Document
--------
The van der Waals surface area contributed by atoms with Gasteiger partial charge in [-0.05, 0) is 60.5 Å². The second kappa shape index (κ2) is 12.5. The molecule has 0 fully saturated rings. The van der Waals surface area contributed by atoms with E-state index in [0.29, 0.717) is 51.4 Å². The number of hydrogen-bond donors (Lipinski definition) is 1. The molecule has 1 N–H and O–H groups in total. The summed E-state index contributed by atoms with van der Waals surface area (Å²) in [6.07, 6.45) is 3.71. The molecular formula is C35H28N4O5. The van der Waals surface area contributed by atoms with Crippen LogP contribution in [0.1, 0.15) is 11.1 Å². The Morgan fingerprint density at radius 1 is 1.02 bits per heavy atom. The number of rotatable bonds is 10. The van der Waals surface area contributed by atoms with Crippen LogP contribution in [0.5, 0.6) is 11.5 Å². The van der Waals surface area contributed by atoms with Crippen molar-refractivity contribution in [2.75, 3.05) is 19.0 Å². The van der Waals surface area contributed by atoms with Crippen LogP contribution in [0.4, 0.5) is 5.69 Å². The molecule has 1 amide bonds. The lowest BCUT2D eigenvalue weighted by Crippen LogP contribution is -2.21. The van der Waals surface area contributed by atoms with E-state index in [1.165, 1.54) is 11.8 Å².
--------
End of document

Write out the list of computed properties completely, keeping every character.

The van der Waals surface area contributed by atoms with Gasteiger partial charge in [-0.05, 0) is 60.5 Å². The second kappa shape index (κ2) is 12.5. The molecule has 0 fully saturated rings. The van der Waals surface area contributed by atoms with E-state index in [0.29, 0.717) is 51.4 Å². The number of hydrogen-bond donors (Lipinski definition) is 1. The molecule has 1 N–H and O–H groups in total. The summed E-state index contributed by atoms with van der Waals surface area (Å²) in [6.07, 6.45) is 3.71. The molecular formula is C35H28N4O5. The van der Waals surface area contributed by atoms with Crippen LogP contribution in [0.1, 0.15) is 11.1 Å². The Morgan fingerprint density at radius 1 is 1.02 bits per heavy atom. The number of rotatable bonds is 10. The van der Waals surface area contributed by atoms with Crippen LogP contribution in [0.5, 0.6) is 11.5 Å². The van der Waals surface area contributed by atoms with Crippen molar-refractivity contribution in [2.75, 3.05) is 19.0 Å². The van der Waals surface area contributed by atoms with Crippen LogP contribution in [0.4, 0.5) is 5.69 Å². The molecule has 1 amide bonds. The lowest BCUT2D eigenvalue weighted by Crippen LogP contribution is -2.21. The van der Waals surface area contributed by atoms with E-state index in [1.165, 1.54) is 11.8 Å².